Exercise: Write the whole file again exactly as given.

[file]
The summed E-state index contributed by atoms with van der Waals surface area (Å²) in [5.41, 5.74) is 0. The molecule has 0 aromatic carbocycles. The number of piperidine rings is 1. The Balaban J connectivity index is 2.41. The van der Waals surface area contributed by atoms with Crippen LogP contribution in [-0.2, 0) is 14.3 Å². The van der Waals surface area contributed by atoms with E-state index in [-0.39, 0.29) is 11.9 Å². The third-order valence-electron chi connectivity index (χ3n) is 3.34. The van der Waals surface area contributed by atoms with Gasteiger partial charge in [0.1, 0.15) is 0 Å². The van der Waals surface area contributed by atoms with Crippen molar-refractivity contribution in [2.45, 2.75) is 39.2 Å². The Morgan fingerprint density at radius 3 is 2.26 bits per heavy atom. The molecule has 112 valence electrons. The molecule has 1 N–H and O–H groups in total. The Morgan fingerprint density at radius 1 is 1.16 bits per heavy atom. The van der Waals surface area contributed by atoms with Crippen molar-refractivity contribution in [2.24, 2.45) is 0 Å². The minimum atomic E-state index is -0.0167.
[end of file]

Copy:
The summed E-state index contributed by atoms with van der Waals surface area (Å²) in [5.41, 5.74) is 0. The molecule has 0 aromatic carbocycles. The number of piperidine rings is 1. The Balaban J connectivity index is 2.41. The van der Waals surface area contributed by atoms with Crippen LogP contribution in [-0.2, 0) is 14.3 Å². The van der Waals surface area contributed by atoms with E-state index in [-0.39, 0.29) is 11.9 Å². The third-order valence-electron chi connectivity index (χ3n) is 3.34. The van der Waals surface area contributed by atoms with Gasteiger partial charge in [0.1, 0.15) is 0 Å². The van der Waals surface area contributed by atoms with Crippen molar-refractivity contribution in [2.45, 2.75) is 39.2 Å². The Morgan fingerprint density at radius 3 is 2.26 bits per heavy atom. The molecule has 112 valence electrons. The molecule has 1 N–H and O–H groups in total. The Morgan fingerprint density at radius 1 is 1.16 bits per heavy atom. The van der Waals surface area contributed by atoms with Crippen molar-refractivity contribution in [2.24, 2.45) is 0 Å². The minimum atomic E-state index is -0.0167.